November 5, 2013
In re Petition for Disciplinary Action Against Clark Calvin Griffith II, a Minnesota Attorney, Registration No. 175638.
Alan C. Page Associate Justice
The Director of the Office of Lawyers Professional Responsibility filed a petition for disciplinary action alleging that respondent Clark Calvin Griffith II committed professional misconduct warranting public discipline. The allegations of professional misconduct relate to respondent's conduct with respect to a law student he had taught and was supervising in an independent clinic. The matter was referred to a referee. In the findings of fact, conclusions of law, and recommendation for discipline, the referee found that respondent: (l)made unwelcome comments about the student's appearance; (2)engaged in unwelcome physical contact of a sexual nature with the student; and (3)attempted to convince the student to recant complaints she had made to authorities about him. The referee also found, as an aggravating factor, that respondent took advantage of the student while in a position of authority over her. The referee concluded that respondent violated Minn. R. Prof. Conduct 8.4(b), (d), and (g) and recommended that respondent be suspended for 90 days and that he be allowed to be reinstated by affidavit.
The parties then entered into a stipulation in which they agreed that the referee's findings and conclusions are conclusive. They also waived their right to briefing and oral argument before this court. The parties recommended that the court impose the referee's proposed discipline. Respondent acknowledged, however, that that the court "may impose any of the sanctions set forth in Rule 15(a)(l)-(9), Rules on Lawyers Professional Responsibility (RLPR), including making any disposition it deems appropriate."
The court issued an order to show cause, directing the parties to file memoranda of law explaining why respondent should not be disciplined more severely than recommended by the parties. The parties filed memoranda in response to the order to show cause.
The circumstances of respondent's sexual harassment of a law student he was supervising and his attempts to pressure this law student into recanting her complaints against him are a serious breach of the standards of professional conduct required of an attorney licensed in the State of Minnesota. Nevertheless, the purpose of discipline for professional misconduct is not to punish the attorney but to protect the public and the judicial system and to deter future professional misconduct. In re Plummer, 725 N.W.2d 96, 98 (Minn. 2006). We have independently reviewed the file and approve the recommended disposition in part. We agree that a 90-day suspension should be imposed. However, respondent will be required to petition for reinstatement, in accordance with Rule 18(a)-(d), RLPR. A suspension coupled with the requirement to petition for reinstatement will adequately protect the public and the judicial system and deter future professional misconduct by respondent and others.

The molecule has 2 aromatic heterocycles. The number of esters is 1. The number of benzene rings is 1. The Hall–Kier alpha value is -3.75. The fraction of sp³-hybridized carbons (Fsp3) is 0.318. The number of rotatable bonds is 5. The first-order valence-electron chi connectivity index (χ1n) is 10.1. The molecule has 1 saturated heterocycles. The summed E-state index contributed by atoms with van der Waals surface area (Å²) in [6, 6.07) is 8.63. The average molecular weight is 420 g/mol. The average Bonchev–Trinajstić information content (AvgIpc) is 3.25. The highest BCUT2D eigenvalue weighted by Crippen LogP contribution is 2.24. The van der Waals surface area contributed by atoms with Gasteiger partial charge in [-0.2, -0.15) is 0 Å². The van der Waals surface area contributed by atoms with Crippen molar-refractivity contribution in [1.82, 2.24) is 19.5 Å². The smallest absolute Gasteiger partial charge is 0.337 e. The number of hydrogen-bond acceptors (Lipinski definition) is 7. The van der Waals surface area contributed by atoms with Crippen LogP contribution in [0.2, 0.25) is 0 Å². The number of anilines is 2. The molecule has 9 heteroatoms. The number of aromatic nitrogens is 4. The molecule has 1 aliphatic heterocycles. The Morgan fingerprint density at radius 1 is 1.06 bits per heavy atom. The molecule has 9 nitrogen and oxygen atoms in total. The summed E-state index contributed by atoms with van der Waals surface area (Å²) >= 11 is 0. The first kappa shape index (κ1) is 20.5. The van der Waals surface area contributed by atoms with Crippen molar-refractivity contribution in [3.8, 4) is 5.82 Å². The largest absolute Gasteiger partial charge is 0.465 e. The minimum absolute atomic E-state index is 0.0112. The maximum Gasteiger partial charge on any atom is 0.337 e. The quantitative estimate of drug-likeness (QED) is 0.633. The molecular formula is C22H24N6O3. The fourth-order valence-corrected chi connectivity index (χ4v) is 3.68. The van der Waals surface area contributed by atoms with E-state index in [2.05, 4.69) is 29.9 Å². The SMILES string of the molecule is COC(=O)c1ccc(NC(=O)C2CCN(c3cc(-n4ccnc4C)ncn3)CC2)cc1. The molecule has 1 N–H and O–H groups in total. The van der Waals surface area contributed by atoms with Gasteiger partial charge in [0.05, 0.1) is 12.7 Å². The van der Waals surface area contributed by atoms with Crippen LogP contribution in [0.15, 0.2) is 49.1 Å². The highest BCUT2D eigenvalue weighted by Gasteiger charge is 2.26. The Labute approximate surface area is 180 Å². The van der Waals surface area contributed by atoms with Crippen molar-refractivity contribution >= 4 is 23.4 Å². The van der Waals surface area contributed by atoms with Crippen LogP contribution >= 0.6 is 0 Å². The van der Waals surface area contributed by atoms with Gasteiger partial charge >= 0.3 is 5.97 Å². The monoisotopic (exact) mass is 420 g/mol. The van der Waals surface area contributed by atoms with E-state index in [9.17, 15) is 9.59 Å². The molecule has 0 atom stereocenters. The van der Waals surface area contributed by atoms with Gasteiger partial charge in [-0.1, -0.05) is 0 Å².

Based upon all the files, records, and proceedings herein,
IT IS HEREBY ORDERED that respondent Clark Calvin Griffith II is indefinitely suspended from the practice of law, effective 14 days from the date of the filing of this order, with no right to petition for reinstatement for a minimum of 90 days from the date of this order. Respondent may petition for reinstatement pursuant to Rule 18(a)-(d), RLPR. Reinstatement is conditioned on successful completion of the professional responsibility portion of the state bar examination and satisfaction of continuing legal education requirements, pursuant to Rule 18(e), RLPR. Respondent shall comply with Rule 26, RLPR (requiring notice of suspension to clients, opposing counsel, and tribunals), and shall pay $900 in costs pursuant to Rule 24, RLPR.
GILDEA, C.J., took no part in the consideration or decision of this case. WRIGHT, J., took no part in the consideration or decision of this case.
DISSENT LILLEHAUG, Justice (dissenting).
This matter is before us on the parties' stipulation for discipline, which asks the court to adopt the referee's recommendation that respondent Clark Calvin Griffith II be suspended from the practice of law for 90 days. Today, the court adopts the referee's recommendation, but adds the requirement that Griffith must petition for reinstatement. I fully agree with that requirement, but write separately because, in my view, Griffith's misconduct warrants a longer suspension than 90 days. As first urged by the Director of the Office of Lawyers Professional Responsibility, the suspension should be indefinite with no right to petition for reinstatement for 6 months.
The Director and Griffith stipulated to the facts before the referee. A brief review of the referee's findings and conclusions is necessary to present a clear picture of Griffith's misconduct.
Griffith was an adjunct professor at William Mitchell College of Law (WMCL) who taught a class in sports law. Griffith advised students that he had helped other students get internships in the sports world. One of his students, M.D., wished to practice in sports law. She asked Griffith, and he agreed, to be her field supervisor for the next semester as part of WMCL's program of "independent clinics." They agreed to meet weekly to plan M.D.'s assignments.
Their third meeting occurred at a restaurant on the evening of January 24, 2012.The referee found that, at that meeting, Griffith "engaged in verbal and physical conduct and communications of a sexual nature that were not welcomed by M.D. and heightened her feelings of discomfort with" Griffith.
Griffith's misconduct escalated when the two left the restaurant. The referee found that, while standing near M.D.'s parked car, Griffith "engaged in additional verbal and physical conduct and communications of a sexual nature that were not welcomed by M.D. and that subsequently resulted in his being criminally charged with indecent exposure." Specifically, based on Griffith's admission, the referee found that Griffith "unzipped his pants, exposed his penis to M.D., and then took M.D.'s hand and forced her to touch his penis."
The next day, M.D. complained to WMCL about Griffith's conduct. WMCL promptly directed Griffith not to have contact with M.D. and not to enter WMCL's campus without prior permission.
Instead, Griffith repeatedly contacted M.D. in writing by electronic means. He urged her: "Please rescind the complaint and I promise to be gentleman in all ways as well as doing what I can to help you" (Emphasis added.) In a communication the same day, he told her, "for both our sakes we must rescind the complaint." (Emphasis added.)
M.D. reported Griffith's contact to WMCL. WMCL promptly repeated its admonition not to have contact. Griffith, however, contacted M.D. the next day. Again he referenced M.D.'s future, saying "/ was serious about a job because I think you are a smart and decent person." (Emphasis added.)
After learning that M.D. had complained to law enforcement, Griffith contacted M.D. again, asking why she wanted to "destroy" him. M.D. told him to stop contacting her, stating unequivocally: "Stop trying to contact me in any way. I don't want to talk to you." Griffith persisted: "I am trying to figure out why you are trying to kill me as the charge will kill me. It won't do you any good either:' (Emphasis added.)